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AJNR Am J Neuroradiol. 2004 Oct;25(9):1544-8.

An unusual cause of visual loss: involvement of bilateral lateral geniculate bodies.

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Department of Ophthalmology, Hôpital Erasme, Université Libre de Bruxelles, Brussels, Belgium.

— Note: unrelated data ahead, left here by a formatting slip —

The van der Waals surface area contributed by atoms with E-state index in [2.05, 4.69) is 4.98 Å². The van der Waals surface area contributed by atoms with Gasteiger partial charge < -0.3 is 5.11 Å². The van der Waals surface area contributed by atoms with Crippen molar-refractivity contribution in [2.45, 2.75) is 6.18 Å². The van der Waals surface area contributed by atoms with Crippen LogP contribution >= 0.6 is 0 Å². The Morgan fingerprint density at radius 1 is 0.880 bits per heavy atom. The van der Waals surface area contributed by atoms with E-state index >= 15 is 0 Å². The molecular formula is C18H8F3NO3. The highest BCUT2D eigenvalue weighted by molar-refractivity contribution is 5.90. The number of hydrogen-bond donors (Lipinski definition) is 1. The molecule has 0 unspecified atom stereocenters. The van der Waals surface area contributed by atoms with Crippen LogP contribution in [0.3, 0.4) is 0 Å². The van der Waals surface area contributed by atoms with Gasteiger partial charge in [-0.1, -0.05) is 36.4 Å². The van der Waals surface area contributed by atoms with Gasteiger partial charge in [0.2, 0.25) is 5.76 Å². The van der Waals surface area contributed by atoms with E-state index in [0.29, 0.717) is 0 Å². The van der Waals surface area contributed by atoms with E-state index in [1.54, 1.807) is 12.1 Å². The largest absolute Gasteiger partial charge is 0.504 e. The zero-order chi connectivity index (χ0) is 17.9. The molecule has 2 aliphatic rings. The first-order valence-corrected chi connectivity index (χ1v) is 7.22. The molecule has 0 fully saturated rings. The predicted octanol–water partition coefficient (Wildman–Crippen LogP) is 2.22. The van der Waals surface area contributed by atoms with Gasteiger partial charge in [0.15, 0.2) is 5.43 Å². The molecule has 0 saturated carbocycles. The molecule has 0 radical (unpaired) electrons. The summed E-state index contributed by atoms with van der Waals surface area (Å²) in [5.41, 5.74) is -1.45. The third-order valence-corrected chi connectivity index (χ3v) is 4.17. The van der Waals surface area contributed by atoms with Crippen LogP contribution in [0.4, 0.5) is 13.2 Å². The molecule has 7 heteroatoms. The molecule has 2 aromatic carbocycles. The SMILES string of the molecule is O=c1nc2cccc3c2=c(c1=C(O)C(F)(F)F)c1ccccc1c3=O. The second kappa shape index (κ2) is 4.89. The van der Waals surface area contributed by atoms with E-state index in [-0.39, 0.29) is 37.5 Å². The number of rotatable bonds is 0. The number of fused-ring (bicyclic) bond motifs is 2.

We report the clinical and radiologic features of a 31-year-old woman who suffered incongruous binasal and bitemporal visual field defects and severe sudden visual loss due to hypoperfusion of bilateral lateral geniculate bodies following anaphylactic shock induced by 500 mg amoxicillin per os. Complete neuroophthalmologic examinations were performed regularly for visual acuity, color vision, pupillary reflexes, and visual fields. Additional testing was performed by means of MR imaging of the brain and CSF analysis. Follow-up was performed for 12 months. Vision loss was acute and severe, its onset bilateral and simultaneous. The patient recovered visual acuity of 1.0 within 7 weeks. Color vision was abnormal in both eyes but gradually improved to normal. Visual fields were characterized by incongruous binasal and bitemporal defects, but they reduced progressively. Cerebral MR imaging confirmed the presence of symmetrical lesions confined exclusively within both lateral geniculate bodies. These lesions were best seen on T1-weighted and fluid-attenuated inversion recovery images as high-signal-intensity areas suggestive of hemorrhagic ischemia. CSF analysis was normal and aseptic. Blood tests and cultures excluded any microbial infection. We conclude that shock may induce a bilateral isolated ischemia of the lateral geniculate bodies, resulting in incongruous binasal and bitemporal visual field defects and severe visual loss. MR imaging is the optimal imaging technique to confirm the diagnosis and for follow-up.

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